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Lusitano saliva. This snail colonized Poland and may be a threat to the wolf

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Lusitano lizards may pose a threat to the wolf population. Although these invasive snails look harmless, they are vectors for many dangerous pathogens. Farmers don't like them either.

The Karkonosze National Park published on social media a photo of a naked snail of the Lusitano snail species (Arion lusitanicus). This invasive species appeared in Poland at the end of the 20th century and has since managed to colonize the entire country.

“It's hard to believe!”

According to experts from KPN, Lusitano bibs currently have a minimally invasive status. However, they pose a significant threat to many native species, much larger than themselves. Snails carry parasitic nematodes such as Angiostrongylus vasorum, which parasitize in the pulmonary arteries and hearts of canids and felids, including dogs, foxes, wolves and lynxes. Roundworms can cause breathing problems by damaging the air sacs in the lungs and block blood vessels, impeding circulation and leading to heart failure.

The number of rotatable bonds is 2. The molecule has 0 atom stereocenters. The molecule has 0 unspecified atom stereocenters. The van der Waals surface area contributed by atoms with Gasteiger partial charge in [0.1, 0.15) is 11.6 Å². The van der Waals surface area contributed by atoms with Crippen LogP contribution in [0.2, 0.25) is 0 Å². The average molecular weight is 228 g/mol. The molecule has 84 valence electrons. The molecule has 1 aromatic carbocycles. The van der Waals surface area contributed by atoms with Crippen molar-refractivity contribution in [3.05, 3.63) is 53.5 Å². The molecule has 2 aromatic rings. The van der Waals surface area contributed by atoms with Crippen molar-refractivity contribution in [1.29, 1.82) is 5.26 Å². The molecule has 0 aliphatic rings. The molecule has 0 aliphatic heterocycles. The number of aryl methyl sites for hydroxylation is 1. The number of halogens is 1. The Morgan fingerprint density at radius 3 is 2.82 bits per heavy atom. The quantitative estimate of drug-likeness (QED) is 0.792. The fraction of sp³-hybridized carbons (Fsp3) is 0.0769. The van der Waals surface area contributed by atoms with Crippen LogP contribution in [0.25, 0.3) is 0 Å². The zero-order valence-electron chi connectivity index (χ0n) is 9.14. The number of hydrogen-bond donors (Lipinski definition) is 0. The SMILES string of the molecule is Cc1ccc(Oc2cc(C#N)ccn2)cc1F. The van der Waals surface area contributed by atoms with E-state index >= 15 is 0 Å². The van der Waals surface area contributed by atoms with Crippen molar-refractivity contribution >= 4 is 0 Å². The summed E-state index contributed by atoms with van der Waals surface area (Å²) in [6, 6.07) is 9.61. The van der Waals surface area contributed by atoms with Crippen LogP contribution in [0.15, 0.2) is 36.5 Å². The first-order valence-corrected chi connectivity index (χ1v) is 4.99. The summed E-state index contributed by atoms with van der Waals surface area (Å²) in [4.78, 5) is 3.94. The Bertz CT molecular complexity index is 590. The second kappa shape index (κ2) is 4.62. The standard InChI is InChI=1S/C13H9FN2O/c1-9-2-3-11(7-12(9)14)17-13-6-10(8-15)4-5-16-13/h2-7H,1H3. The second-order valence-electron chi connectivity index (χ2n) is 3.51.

“Although it's hard to believe, a snail can be a threat to a wolf!” – explained the park representatives.

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A fierce enemy of potatoes

According to the General Directorate for Environmental Protection, the Lusitano bib can reach a length of up to 15 centimeters when crawling. Its body is covered with distinct wrinkles, and its front part has a smooth, rounded coat. Snails can range in color from brick red to dark brown, which makes them relatively easy to confuse with other saliva.

Lusitano lizards are not picky when it comes to food, although they prefer winter rapeseed, winter wheat and vegetables. They prefer to feed on germinating or developing plants, especially buds and young leaves – larger, older leaves are less tasty for them. Molluscs also cause considerable damage to potato crops by chewing holes on the surface of tubers and drilling channels in which they can hide.

Lusitanian saliva (Arion lusitanicus) – photo. sampleShutterstock

Karkonosze National Park, GDOŚ, WCVM

Main photo source: Shutterstock

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